When Vishnu transformed into Mohini, the celestial enchantress, Shiva was so overwhelmed with desire that he abandoned his consort Parvati and ran after Mohini until he had shed his seed. From this seed was born the mighty monkey god Hanuman, who the gods decreed would vanquish demons and even death. As foretold Hanuman helped Rama rescue his wife Sita from the clutches of the Rakshasa king Ravana.

John Dececco, Devdutt Pattanaik in: The Man Who Was a Woman and Other Queer Tales from Hindu Lore, Routledge, 9 January 2014

  • At no point do Devas forget that Mohini is Vishnu. The word Mohini, meaning delusion personified, comes from the root ‘moha'—“enchantment”. A weak and unenlightened mind, embodied in the Daitya, fails to discover the truth of Vishnu and is seduced by Mohini. Thus another attribute of Hindu demons in their inability to recognize the divine. This the scriptures, state. Their subterranean abode is even farther away- when compared to the world of humans – from the celestial realms of knowledge and truth.
    • In: p. 119.
  • Together they [Devas and Asuras] set up a giant churn, using Meru, king of the mountains, as the spindle and Vasuki, king of the serpents, as the churning rope. Garuda, king of the birds and Vishnu's mount carried the churn to the ocean. It would have sunk but at the crucial moment, Akupara, king of the turtles and an incarnation of Vishnu, came to the rescue. He held the churn on his mighty back. The Daityas then caught the head end of the serpent king while the Adityas caught the neck end of the serpent king and began churning.
    • In: p. 119.
  • The churning went on for eons. Finally, the milky ocean coagulated .and revealed its secrets...at long lost emerged a pot containing the elixir of immortality – Amrita. The Daityas grabbed the pot and ran away. The Adityas appealed to Vishnu, who took the form of the celestial enchantress.
    • In: p. 119.
  • Mohini and approached the Daityas, titillating them with her sensuous walk. “May I serve the divine liquid,” she asked flirtatiously. The Asuras, bewitched by beauty, could not refuse. They gave her the pot. So besotted were they by her sultry smile and her voluptuous figure that they failed to notice she was distributing the Amrita amongst the Adityas. The Daitya Rahu suspected the intentions of this damsel and sat amongst the Adityas as one of them. Just as he was about to take a sip of the elixir, the sun and the moon recognized him and alerted Mohini.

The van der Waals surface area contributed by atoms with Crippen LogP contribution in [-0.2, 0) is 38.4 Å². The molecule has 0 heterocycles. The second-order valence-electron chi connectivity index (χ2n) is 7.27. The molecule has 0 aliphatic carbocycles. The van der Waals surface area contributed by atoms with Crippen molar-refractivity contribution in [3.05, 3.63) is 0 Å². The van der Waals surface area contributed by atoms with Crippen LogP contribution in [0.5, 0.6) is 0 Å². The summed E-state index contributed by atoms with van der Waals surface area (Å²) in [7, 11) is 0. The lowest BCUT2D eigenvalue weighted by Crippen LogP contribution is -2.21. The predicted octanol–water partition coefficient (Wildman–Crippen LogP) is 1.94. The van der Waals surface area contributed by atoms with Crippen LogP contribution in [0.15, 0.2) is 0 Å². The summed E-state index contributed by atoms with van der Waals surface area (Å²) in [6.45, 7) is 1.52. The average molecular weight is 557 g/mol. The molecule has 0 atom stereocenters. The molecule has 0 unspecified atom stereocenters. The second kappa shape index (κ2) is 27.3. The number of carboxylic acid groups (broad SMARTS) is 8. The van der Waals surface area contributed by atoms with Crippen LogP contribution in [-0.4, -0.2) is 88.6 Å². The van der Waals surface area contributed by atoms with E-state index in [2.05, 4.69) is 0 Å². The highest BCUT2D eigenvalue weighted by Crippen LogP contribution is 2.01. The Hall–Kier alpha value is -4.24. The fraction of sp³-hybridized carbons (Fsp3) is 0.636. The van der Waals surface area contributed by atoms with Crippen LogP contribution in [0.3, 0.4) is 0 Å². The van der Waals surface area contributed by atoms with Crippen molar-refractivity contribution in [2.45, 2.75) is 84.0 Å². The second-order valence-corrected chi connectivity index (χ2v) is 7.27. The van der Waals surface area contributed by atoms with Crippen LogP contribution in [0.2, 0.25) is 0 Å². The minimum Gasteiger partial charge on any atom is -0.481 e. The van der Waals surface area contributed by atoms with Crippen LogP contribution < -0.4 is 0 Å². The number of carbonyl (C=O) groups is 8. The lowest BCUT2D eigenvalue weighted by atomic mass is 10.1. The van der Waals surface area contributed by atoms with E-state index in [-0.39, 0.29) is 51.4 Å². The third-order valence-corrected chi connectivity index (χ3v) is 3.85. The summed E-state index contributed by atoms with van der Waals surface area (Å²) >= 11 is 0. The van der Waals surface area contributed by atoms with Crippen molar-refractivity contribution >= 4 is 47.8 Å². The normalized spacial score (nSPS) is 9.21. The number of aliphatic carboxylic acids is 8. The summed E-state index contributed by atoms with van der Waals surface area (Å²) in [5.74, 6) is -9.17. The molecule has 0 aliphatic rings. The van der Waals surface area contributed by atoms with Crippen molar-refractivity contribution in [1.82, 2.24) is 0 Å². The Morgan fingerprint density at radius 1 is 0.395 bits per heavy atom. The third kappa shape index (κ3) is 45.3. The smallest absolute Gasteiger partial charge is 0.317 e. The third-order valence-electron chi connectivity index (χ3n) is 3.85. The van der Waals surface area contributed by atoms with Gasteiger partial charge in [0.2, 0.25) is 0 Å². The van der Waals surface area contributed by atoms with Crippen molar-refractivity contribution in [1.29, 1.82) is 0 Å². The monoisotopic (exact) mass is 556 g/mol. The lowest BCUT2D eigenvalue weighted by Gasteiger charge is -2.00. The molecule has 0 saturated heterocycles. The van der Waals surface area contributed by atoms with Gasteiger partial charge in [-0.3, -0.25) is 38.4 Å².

• In: p. 119.
  • She hurled a discus, cut Rahu's throat, and prevented the divine liquid from entering the Daitya's body. The other Daityas realized Vishnu had duped them. They declared war on the Adityas. Led by Vishnu, the Adityas drove the Daityas to the nether realms. The laying claim over all the treasures that emerged from the ocean of milk, the Adityas rose to the celestial realm where they set up their city, Amravati, the city of the immortals.
    • In: p. 120.
  • A group of sages performed rituals in the forest and believed themselves to be as powerful as the gods. To humble them, Shiva and Vishnu entered this forest in the guise of a handsome beggar called Bhikshatan and a beautiful maid called Mohini. The sages and their wives saw the couple and were overwhelmed with desire. The men ran after Mohini while the women chased Bhikshatan. Some time later, they regained control of their senses and held Bhikshatan and Mohini responsible for the momentary lapse in their reason. Using their magic powers, they drew out of fire, a serpent, a lion, an elephant, and a goblin. Shiva picked up the serpent and wound it round his neck. He flayed the lion and the elephant and wrapped their skins round his body. He then jumped on the goblins' back and began to dance, displaying his divine splendor. The sages watched and realized their folly.
    • In: p. 120-21.
  • When Vishnu transformed into Mohini, the celestial enchantress, Shiva was so overwhelmed with desire that he abandoned his consort Parvati and ran after Mohini until he had shed his seed. From this seed was born the mighty monkey god Hanuman, who the gods decreed would vanquish demons and even death. As foretold Hanuman helped Rama rescue his wife Sita from the clutches of the Rakshasa king Ravana.
    • In: p. 121-22
  • During the Brahmotsavam festivities, when Vishnu's image is bedecked as Mohini, the devotee is presented with the female form of the lord, the incarnation that enchants and deludes the greedy power hungry Asuras and the egotistical sages. The devotee is exhorted to look beyond the appearances that delude (Mohini) into the reality that liberates (Vishnu).
    • In: p. 121.